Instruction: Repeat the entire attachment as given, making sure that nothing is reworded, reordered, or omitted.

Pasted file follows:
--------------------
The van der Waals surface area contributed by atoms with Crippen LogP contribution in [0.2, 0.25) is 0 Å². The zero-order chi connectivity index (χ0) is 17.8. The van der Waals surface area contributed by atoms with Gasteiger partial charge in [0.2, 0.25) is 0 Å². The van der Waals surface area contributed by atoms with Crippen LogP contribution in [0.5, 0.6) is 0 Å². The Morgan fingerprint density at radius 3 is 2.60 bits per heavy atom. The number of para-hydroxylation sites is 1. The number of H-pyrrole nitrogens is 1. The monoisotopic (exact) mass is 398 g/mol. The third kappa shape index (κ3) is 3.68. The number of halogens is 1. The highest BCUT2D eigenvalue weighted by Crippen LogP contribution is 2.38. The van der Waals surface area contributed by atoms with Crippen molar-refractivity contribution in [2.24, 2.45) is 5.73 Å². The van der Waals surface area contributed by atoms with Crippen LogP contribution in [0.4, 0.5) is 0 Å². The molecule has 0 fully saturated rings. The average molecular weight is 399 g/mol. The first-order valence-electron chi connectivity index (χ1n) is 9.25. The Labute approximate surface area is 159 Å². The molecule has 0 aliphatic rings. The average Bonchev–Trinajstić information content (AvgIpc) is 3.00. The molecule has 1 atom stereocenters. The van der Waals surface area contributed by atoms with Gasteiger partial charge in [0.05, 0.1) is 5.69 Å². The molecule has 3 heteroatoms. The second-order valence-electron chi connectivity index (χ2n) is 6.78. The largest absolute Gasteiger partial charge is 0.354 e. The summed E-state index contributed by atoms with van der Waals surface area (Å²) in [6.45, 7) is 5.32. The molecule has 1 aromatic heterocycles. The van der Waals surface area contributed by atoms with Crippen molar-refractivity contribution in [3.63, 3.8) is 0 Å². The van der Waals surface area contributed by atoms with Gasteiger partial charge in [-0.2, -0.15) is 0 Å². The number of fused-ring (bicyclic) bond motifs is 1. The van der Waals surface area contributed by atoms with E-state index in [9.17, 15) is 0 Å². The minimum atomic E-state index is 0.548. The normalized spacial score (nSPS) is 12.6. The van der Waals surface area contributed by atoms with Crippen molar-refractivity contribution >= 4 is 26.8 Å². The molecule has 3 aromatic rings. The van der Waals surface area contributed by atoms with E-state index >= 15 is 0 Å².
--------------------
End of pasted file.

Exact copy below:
The van der Waals surface area contributed by atoms with Crippen LogP contribution in [0.2, 0.25) is 0 Å². The zero-order chi connectivity index (χ0) is 17.8. The van der Waals surface area contributed by atoms with Gasteiger partial charge in [0.2, 0.25) is 0 Å². The van der Waals surface area contributed by atoms with Crippen LogP contribution in [0.5, 0.6) is 0 Å². The Morgan fingerprint density at radius 3 is 2.60 bits per heavy atom. The number of para-hydroxylation sites is 1. The number of H-pyrrole nitrogens is 1. The monoisotopic (exact) mass is 398 g/mol. The third kappa shape index (κ3) is 3.68. The number of halogens is 1. The highest BCUT2D eigenvalue weighted by Crippen LogP contribution is 2.38. The van der Waals surface area contributed by atoms with Crippen molar-refractivity contribution in [2.24, 2.45) is 5.73 Å². The van der Waals surface area contributed by atoms with Crippen LogP contribution in [0.4, 0.5) is 0 Å². The molecule has 0 fully saturated rings. The average molecular weight is 399 g/mol. The first-order valence-electron chi connectivity index (χ1n) is 9.25. The Labute approximate surface area is 159 Å². The molecule has 0 aliphatic rings. The average Bonchev–Trinajstić information content (AvgIpc) is 3.00. The molecule has 1 atom stereocenters. The van der Waals surface area contributed by atoms with Gasteiger partial charge in [0.05, 0.1) is 5.69 Å². The molecule has 3 heteroatoms. The second-order valence-electron chi connectivity index (χ2n) is 6.78. The largest absolute Gasteiger partial charge is 0.354 e. The summed E-state index contributed by atoms with van der Waals surface area (Å²) in [6.45, 7) is 5.32. The molecule has 1 aromatic heterocycles. The van der Waals surface area contributed by atoms with Crippen molar-refractivity contribution in [3.63, 3.8) is 0 Å². The van der Waals surface area contributed by atoms with Gasteiger partial charge in [-0.2, -0.15) is 0 Å². The number of fused-ring (bicyclic) bond motifs is 1. The van der Waals surface area contributed by atoms with E-state index in [9.17, 15) is 0 Å². The minimum atomic E-state index is 0.548. The normalized spacial score (nSPS) is 12.6. The van der Waals surface area contributed by atoms with Crippen molar-refractivity contribution >= 4 is 26.8 Å². The molecule has 3 aromatic rings. The van der Waals surface area contributed by atoms with E-state index >= 15 is 0 Å².